Zyprexa® Drug Information | Usage | Interactions and Side Effects
Zyprexa® (olanzapine) is an atypical antipsychotic medication used to treat symptoms of psychotic conditions such as schizophrenia and bipolar disorders in adults and adolescents at least 13 years old.
Zyprexa is an FDA-approved atypical antipsychotic used to treat the psychotic symptoms of patients suffering from schizophrenia bipolar disorders. Although the exact action of Zyprexa is unknown, it is believed it acts by affecting certain chemicals in the brain. Zyprexa is often used together with other medications.
How to take
As with any prescribed medication, follow the exact orders of your doctor when taking Zyprexa. Follow the instructions on your prescription label. Do not take smaller or larger dose than directed, or for a different period of time other than specified by your doctor.
You may take Zyprexa with or without food. It is usually taken once a day. It is possible taking Zyprexa may be a part of an overall medication plan for psychotic patients. If your symptoms do not improve or become worse while on Zyprexa, call your doctor. DO NOT STOP TAKING ZYPREXA even if you feel better. Stopping taking Zyprexa suddenly may cause serious side effects.
To take the Zyprexa tablet, keep it in the blister package until it is time to take it. Open the package by peeling back the foil. Do not push the tablet through the foil or it could be damaged. If taking the regular Zyprexa, swallow the tablet whole with a glass of water. You can take it with or without food.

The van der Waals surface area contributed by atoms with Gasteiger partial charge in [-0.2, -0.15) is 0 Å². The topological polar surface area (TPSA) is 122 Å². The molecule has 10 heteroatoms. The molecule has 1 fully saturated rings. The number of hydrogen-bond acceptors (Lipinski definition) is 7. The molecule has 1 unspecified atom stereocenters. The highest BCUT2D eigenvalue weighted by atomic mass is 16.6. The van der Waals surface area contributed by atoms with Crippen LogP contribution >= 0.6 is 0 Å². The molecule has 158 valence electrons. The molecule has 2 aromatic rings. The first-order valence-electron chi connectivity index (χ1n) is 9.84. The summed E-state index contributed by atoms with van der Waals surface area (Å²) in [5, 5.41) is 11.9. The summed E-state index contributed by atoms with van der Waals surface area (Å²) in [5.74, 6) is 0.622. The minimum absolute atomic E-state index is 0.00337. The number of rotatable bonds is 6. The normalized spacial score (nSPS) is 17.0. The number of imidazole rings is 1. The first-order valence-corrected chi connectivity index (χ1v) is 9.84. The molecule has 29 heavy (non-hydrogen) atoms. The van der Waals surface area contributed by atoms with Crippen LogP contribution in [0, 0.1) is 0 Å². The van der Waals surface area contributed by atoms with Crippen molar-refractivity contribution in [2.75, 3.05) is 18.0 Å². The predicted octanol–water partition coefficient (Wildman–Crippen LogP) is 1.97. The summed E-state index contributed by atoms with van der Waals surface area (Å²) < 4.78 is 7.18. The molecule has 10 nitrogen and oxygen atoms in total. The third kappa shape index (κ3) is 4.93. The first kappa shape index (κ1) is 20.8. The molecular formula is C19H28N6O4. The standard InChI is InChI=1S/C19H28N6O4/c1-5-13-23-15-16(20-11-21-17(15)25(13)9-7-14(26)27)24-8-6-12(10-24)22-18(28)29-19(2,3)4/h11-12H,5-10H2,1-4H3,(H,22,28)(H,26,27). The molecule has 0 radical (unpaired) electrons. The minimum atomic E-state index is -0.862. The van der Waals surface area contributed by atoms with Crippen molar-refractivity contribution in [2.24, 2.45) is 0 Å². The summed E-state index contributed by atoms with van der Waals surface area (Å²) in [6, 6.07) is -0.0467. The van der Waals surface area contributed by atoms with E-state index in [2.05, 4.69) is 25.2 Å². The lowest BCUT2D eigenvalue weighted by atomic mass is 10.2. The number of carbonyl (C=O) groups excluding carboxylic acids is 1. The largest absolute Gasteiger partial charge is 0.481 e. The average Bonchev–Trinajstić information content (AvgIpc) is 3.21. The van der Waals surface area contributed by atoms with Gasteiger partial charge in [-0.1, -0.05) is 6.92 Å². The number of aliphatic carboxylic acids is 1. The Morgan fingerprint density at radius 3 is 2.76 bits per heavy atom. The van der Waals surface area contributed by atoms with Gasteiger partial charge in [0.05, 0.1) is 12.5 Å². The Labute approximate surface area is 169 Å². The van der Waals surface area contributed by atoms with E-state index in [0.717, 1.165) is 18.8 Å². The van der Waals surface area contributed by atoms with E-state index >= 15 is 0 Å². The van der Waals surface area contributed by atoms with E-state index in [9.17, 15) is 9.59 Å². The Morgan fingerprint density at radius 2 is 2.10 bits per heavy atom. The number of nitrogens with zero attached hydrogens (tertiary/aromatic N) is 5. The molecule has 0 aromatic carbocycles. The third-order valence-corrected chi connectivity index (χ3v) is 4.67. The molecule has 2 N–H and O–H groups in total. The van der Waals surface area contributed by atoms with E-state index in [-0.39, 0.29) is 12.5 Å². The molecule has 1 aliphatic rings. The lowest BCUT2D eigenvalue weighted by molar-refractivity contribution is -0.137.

Zyprexa can cause high levels of blood sugar (hyperglycemia). If you have diabetes, you will need to check your blood sugar levels regularly while on Zyprexa.
It is possible you may gain weight or have high cholesterol while on Zyprexa, especially if you are an adolescent. You may have to undergo blood tests on a regular basis.
If you are taking more than one medication while on Zyprexa, take each exactly as directed by your doctor.
Seek emergency medical attention if you experience any of the following allergic reactions: Breathing difficulty, swollen tongue, face or throat, hives.
Stop taking Zyprexa and call your doctor at once if you experience any of the following serious side effects:
Difficulty in talking or swallowing
Stiff or rigid muscles, tremors
Excessive sweating, fever, chills, irregular heart rate, feeling like you are about to faint
Sudden weakness or numbness, disorientation; vision, speech or balance problems
Uncontrollable twitching or movement of the eyes, face, arms, lips, tongue, face or legs
Unusual thirst, feeling very hot, dry mouth, and urinating less than usual or not at all
High levels of blood sugar characterized by increased thirst, loss of appetite, breath smelling like fruit, dry skin, nausea and vomiting
Flu symptoms, body aches, sores in mouth and throat
Personality changes, irregular thoughts or behavior, suicidal thoughts, hallucinations
Pain in the upper abdomen, dark urine, itching, clay-colored stools, yellowing of the eyes or skin